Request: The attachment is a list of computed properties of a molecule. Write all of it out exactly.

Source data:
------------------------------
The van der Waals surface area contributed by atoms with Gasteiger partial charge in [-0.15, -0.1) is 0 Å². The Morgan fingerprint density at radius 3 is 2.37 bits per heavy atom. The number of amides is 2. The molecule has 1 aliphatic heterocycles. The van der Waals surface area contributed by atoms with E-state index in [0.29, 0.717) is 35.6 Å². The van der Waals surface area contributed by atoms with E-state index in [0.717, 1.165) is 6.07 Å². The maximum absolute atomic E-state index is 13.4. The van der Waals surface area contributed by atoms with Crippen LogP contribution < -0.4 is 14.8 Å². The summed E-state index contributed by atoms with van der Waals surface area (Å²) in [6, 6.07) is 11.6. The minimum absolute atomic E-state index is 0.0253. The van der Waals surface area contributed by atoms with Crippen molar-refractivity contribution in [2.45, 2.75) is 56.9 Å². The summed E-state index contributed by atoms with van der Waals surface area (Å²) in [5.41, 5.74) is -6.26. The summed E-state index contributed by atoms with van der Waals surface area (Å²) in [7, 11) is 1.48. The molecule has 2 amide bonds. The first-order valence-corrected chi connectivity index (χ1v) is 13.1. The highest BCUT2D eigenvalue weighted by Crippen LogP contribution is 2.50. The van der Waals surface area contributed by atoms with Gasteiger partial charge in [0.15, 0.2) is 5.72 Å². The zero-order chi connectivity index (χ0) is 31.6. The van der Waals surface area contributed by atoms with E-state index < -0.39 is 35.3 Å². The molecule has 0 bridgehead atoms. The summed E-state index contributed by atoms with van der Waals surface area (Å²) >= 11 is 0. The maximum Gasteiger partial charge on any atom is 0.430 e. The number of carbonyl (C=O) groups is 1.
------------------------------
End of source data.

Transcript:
The van der Waals surface area contributed by atoms with Gasteiger partial charge in [-0.15, -0.1) is 0 Å². The Morgan fingerprint density at radius 3 is 2.37 bits per heavy atom. The number of amides is 2. The molecule has 1 aliphatic heterocycles. The van der Waals surface area contributed by atoms with E-state index in [0.29, 0.717) is 35.6 Å². The van der Waals surface area contributed by atoms with E-state index in [0.717, 1.165) is 6.07 Å². The maximum absolute atomic E-state index is 13.4. The van der Waals surface area contributed by atoms with Crippen LogP contribution < -0.4 is 14.8 Å². The summed E-state index contributed by atoms with van der Waals surface area (Å²) in [6, 6.07) is 11.6. The minimum absolute atomic E-state index is 0.0253. The van der Waals surface area contributed by atoms with Crippen molar-refractivity contribution in [2.45, 2.75) is 56.9 Å². The summed E-state index contributed by atoms with van der Waals surface area (Å²) in [5.41, 5.74) is -6.26. The summed E-state index contributed by atoms with van der Waals surface area (Å²) in [7, 11) is 1.48. The molecule has 2 amide bonds. The first-order valence-corrected chi connectivity index (χ1v) is 13.1. The highest BCUT2D eigenvalue weighted by Crippen LogP contribution is 2.50. The van der Waals surface area contributed by atoms with Gasteiger partial charge in [0.15, 0.2) is 5.72 Å². The zero-order chi connectivity index (χ0) is 31.6. The van der Waals surface area contributed by atoms with E-state index < -0.39 is 35.3 Å². The molecule has 0 bridgehead atoms. The summed E-state index contributed by atoms with van der Waals surface area (Å²) >= 11 is 0. The maximum Gasteiger partial charge on any atom is 0.430 e. The number of carbonyl (C=O) groups is 1.